Well, there you have it from a veteran Dj, Thanks for your time Ian. I hope this next Dj read what Ian said and took some notes. He is a newer Dj on the scene and I felt it was a good idea to get his perspective for those of you just starting out or thinking of beginning to Dj. His Name is Alex Von Nihil, who you may know from DeadAudio.com and their NYC events.

Nate: What made you decide to start djing?

Alex: Kind of a difficult question. I think ever since I started attending the goth events and realizing that there are actually people who listen to the same music I do and organize parties for it, (in turn introducing me to new bands) I really felt like I could bring something to the table. And while you're behind those decks, you kind of have the crowd under your spell, so to speak and you, in a way control the room.

Nate: When did you start Djing, and who taught you to spin?

Alex: My first actual gig was a DeadAudio.com live broadcast on Superbowl Sunday in 2013 that Emily Anne Smykal aka Dj Decapatatrix invited me to, which answers your next question, Emily was the one that taught me. My first actual live gig in front of a crowd was May 9th Velocity at Gussy's bar (The 2nd to last one we had there before we moved to Delancey)

Nate: What type(s) of music do you spin and at what events have you spun?

Alex: At Velocity I usually open with goth, deathrock, and darkwave, sometimes throwing in some indie so I tend to get a bit experimental. When I do prime time or post-prime time I usually play a lot of old and new industrial, ebm, and anything on a fast and heavy side. at Fiend and Waveform I played a lot of punk and new wave with and old school goth. But I've been venturing outside the scene lately spinning between bands at Lacey Allure's Shake rattle rock & Roll where I spin mostly rockabilly, punk and some oldies.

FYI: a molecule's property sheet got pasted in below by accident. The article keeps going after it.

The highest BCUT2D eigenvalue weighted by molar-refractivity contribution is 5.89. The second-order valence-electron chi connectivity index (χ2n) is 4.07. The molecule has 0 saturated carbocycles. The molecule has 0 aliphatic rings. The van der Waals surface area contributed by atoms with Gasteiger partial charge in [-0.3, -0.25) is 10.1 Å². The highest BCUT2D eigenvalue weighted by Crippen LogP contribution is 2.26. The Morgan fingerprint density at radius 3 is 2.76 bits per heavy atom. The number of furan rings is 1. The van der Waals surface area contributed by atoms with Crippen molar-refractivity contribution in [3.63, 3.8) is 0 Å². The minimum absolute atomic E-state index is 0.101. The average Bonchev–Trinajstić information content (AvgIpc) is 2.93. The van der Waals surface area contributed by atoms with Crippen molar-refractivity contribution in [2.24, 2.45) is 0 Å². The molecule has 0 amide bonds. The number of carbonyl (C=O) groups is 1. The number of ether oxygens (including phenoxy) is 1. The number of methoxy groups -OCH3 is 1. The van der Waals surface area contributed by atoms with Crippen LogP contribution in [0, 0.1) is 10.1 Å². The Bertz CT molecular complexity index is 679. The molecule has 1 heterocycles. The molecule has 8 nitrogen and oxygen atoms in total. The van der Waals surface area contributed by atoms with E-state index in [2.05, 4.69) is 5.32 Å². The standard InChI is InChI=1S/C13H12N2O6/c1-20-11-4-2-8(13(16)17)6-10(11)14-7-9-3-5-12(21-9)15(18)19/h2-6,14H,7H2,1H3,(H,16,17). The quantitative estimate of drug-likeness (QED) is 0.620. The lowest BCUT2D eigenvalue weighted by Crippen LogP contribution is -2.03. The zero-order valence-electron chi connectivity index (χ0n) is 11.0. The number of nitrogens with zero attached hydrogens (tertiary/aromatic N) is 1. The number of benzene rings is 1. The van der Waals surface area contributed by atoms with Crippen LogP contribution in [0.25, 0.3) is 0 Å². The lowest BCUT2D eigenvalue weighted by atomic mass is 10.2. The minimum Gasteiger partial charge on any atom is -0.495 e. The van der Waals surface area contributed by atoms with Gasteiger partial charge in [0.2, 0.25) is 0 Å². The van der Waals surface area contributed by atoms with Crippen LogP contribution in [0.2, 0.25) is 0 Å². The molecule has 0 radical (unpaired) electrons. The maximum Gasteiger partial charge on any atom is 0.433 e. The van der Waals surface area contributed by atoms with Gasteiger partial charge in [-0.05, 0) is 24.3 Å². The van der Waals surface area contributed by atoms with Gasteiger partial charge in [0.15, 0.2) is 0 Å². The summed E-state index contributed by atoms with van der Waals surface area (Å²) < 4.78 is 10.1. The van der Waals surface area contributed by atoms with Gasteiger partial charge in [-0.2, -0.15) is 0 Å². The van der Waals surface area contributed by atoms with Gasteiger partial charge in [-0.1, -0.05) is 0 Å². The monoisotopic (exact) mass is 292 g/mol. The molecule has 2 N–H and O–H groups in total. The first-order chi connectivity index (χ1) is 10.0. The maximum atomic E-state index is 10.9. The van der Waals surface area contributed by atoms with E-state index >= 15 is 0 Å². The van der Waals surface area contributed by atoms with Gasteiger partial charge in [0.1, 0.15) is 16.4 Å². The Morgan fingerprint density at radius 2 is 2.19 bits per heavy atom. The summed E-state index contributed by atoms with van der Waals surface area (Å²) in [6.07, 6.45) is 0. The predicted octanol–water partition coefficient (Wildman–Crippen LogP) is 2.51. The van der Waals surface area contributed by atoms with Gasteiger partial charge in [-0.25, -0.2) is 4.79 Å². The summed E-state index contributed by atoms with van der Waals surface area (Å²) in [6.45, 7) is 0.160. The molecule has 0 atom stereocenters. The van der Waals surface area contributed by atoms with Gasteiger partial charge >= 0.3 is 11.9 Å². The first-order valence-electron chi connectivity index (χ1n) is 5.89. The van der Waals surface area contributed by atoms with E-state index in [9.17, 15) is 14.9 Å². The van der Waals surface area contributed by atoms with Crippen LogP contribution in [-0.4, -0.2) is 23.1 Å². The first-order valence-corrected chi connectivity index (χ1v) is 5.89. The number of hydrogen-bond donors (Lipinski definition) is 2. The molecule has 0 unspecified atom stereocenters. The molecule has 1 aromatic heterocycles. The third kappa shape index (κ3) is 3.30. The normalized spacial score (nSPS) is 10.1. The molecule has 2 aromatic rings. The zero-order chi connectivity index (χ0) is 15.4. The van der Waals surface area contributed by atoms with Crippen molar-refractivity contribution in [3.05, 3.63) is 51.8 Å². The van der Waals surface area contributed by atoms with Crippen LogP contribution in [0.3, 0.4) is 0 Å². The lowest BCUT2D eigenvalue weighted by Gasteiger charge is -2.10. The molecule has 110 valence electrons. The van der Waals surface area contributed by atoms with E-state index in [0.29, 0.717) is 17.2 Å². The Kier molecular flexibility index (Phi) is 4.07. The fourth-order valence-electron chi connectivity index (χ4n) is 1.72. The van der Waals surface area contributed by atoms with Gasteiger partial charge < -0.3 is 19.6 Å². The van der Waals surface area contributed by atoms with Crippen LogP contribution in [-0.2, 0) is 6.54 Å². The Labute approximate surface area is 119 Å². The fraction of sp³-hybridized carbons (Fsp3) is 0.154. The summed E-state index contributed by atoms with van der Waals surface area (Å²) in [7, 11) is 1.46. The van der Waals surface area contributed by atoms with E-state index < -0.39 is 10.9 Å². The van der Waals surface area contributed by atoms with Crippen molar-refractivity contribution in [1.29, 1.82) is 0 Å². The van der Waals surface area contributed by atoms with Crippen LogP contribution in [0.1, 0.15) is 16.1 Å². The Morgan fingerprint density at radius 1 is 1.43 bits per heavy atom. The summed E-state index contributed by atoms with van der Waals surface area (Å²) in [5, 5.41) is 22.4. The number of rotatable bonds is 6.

Nate: What are some of the hardest things about being a new dj have you encountered?

Alex: "The hardest thing about being a new DJ I'd say is probably knowing exactly what to spin and when to keep the crowd moving. As I've mentioned before, you're the one keeping the floor alive and moving but you have to balance between keeping it fresh and yet at the same time not too surprising. At times your next song can clear the entire floor, and at times, it can get more people up on their feet. It's always an experience"

Nate: What events and cities do you hope to spin at in the future?

Alex: "Hmm the events I'd want to do one day? I've just done Arkham which is one of my favorite parties in New York and the first one where I began to make friends, which was great and very successful. In the future I'd maybe like to do Defcon and Necropolis. Also I love the idea of spinning between bands which is what I do at some of the events. Not sure which cities since I have not yet ventured outside of NYC but I get invites from folks in California which look quite enticing.

Well there you have it, I hope this gave you a more in depth look into Djing and maybe inspires you to give this art a spin (no pun intended). For the music video this week, I chose a song that was selected by request earlier in the week. Special thanks to Dj Ian Fford, Alex Von Nihil, Dj Decapatatrix, Dead Audio,Dj Dahlia, & Flashbang. Maybe i'll see you at the club tonight. Wherever you end up, have fun & be safe and look out next week for a very special entry. . Enjoy the rest of the weekend,Nate

And of course the track I will always associate with my days of dancing at Albion to Ian Fford's set.

And another request for the Metal crowd: